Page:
Michael J. Blaha
Electronic cigarettes, initially marketed as a tool to quit combustible cigarette smoking, are becoming increasingly popular among young adults who do not smoke combustible cigarettes, and these sole e-cigarette users may engage in more high-risk lifestyle behaviors than nonusers, according to a study published in the Annals of Internal Medicine.
“The main takeaway from this study is that while electronic cigarettes were introduced as smoking cessation aids, many are now using as their first tobacco product,” Michael J. Blaha, MD, MPH, director of clinical research at the Ciccarone Center for the Prevention of Heart Disease and professor of medicine at Johns Hopkins University, told Cardiology Today. “These ‘sole’ electronic cigarette users are mainly young people below the age of 35. So, while some people may be using electronic cigarettes as a way to quit smoking, many people are at risk for a new nicotine addiction using a new tobacco product. There is some data to suggest that these sole electronic cigarette users are at risk for traditional combustible cigarette smoking in the future, the so-called gateway effect. In fact, sole electronic cigarette users share many of the high-risk behaviors associated with picking up a smoking habit.”
To investigate age distribution, state-level prevalence, health perceptions and behaviors of sole e-cigarette users, researchers examined data from the 2016 Behavioral Risk Factor Surveillance System (in total, 261,541 never-smokers; 1,879 sole e-cigarette users; 259,662 nonusers; all aged at least 18 years). Never-smoker was defined as someone who had smoked fewer than 100 combustible cigarettes in a lifetime.
Sole e-cigarette smokers
Researchers found that 1.4% (95% CI, 1.3-1.5) of U.S. adults, which translates to 1.9 million people were sole e-cigarette smokers in 2016, with 17.7% of them being daily users (95% CI, 15.1-20.6).
Adults aged 18 to 24 years were the highest users (approximately 1.2 million) and, compared with nonusers, a larger proportion were men (65.5% vs. 43.6%).
Michigan had the highest prevalence of e-cigarette use (2.1%; 95% CI, 1.5-2.9), whereas Alaska had the lowest (0.4%; 95% CI, 0.2-1.1).
As for health behaviors, compared with nonusers, e-cigarette users were more likely to binge drink (13.1% vs. 26.3%), use marijuana (4.2% vs. 24.9%) and to report at least 1 day with mental distress during the past 30 days (44.6% vs. 61.6%).
Furthermore, sole e-cigarette users were more likely to engage in a high-risk lifestyle (defined as having participated in IV drug use, undergone treatment for an STD, exchanged money or drugs for sex, had anal sex without a condom or had at least four sexual partners in the past year) than nonusers (14.9% vs. 5.1%).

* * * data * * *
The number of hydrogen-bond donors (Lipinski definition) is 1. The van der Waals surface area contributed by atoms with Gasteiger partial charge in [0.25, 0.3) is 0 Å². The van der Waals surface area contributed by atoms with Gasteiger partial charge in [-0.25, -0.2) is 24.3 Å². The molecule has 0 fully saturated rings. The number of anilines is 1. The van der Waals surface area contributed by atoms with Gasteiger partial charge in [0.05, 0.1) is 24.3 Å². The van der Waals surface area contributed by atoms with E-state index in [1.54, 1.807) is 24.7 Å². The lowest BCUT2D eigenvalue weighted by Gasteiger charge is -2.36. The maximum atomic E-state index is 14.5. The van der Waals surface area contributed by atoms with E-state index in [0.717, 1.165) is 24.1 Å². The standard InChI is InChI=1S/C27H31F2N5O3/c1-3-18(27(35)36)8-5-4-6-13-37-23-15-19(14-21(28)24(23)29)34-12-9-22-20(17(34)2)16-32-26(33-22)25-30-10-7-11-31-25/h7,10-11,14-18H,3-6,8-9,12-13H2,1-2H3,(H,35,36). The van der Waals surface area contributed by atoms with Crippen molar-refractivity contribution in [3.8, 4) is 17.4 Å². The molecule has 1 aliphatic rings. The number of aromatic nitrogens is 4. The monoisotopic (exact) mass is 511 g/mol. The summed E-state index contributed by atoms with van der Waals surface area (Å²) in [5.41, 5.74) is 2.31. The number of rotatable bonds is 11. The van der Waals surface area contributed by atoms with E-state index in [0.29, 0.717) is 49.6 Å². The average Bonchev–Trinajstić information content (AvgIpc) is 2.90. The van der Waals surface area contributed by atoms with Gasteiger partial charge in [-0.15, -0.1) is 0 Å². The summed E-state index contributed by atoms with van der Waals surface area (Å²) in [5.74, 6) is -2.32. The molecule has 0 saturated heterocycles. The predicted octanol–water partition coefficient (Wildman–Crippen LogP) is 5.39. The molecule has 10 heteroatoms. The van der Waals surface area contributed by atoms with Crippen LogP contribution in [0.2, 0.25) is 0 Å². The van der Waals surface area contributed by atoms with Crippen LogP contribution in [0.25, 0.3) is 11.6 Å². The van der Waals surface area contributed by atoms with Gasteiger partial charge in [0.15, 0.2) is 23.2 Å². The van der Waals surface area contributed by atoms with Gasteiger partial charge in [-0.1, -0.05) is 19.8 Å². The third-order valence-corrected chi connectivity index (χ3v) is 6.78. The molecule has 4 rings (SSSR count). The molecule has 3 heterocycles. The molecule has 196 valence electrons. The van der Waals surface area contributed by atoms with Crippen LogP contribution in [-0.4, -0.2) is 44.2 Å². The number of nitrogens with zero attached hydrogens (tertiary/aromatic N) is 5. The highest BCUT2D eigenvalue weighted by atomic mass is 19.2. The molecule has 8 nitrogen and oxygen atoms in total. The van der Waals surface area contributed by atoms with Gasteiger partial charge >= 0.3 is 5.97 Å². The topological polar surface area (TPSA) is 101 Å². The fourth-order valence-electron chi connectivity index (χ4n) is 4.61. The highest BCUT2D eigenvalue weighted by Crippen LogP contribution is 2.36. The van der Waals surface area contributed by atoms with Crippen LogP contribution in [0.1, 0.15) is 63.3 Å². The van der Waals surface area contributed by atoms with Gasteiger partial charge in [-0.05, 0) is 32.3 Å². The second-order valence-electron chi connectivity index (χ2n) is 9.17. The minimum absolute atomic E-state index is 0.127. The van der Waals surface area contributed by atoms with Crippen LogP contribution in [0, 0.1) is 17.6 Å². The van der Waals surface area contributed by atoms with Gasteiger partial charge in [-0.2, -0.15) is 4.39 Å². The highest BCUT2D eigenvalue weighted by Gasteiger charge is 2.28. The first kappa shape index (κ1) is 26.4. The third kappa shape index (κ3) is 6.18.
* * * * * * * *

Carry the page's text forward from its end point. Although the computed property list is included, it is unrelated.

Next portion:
Potential CVD risk
In addition, because the CV toxicity within e-cigarettes is unknown and because they may serve as a gateway into smoking combustible cigarettes, the risk for potential CVD must be addressed, according to Blaha, a Cardiology Today Next Gen Innovator who is also affiliated with the American Heart Association Tobacco Regulation and Addiction Center in Dallas.
“There is a concern that electronic cigarettes may have some cardiovascular toxicity, and there is definitely concern that electronic cigarette use may lead to later smoking use (gateway effect), which is a known cardiovascular risk factor,” Blaha said. “Several components of electronic cigarettes may have cardiovascular toxicity — the high doses of nicotine, flavorings, the solvent in the e-liquid, fine particular matter and trace heavy-metal exposure from the heating coil. We need to understand if sole electronic cigarette users develop a permanent habit, if this is mediated by nicotine addiction and if there is a true gateway effect to future smoking or so-called ‘dual use.’ We need more toxicology studies of electronic cigarette vapor. While electronic cigarettes are almost surely safer than smoking, it is unclear if this is half as toxic, one-third as toxic and so on.” – by Melissa J. Webb
For more information:
Michael J. Blaha, MD, MPH, can be reached at email@example.com; Twitter: @MichaelJBlaha.
Disclosures: Blaha reports receiving grants from the AHA, FDA and NIH/NHLBI. Please see the study for all other authors’ relevant financial disclosures.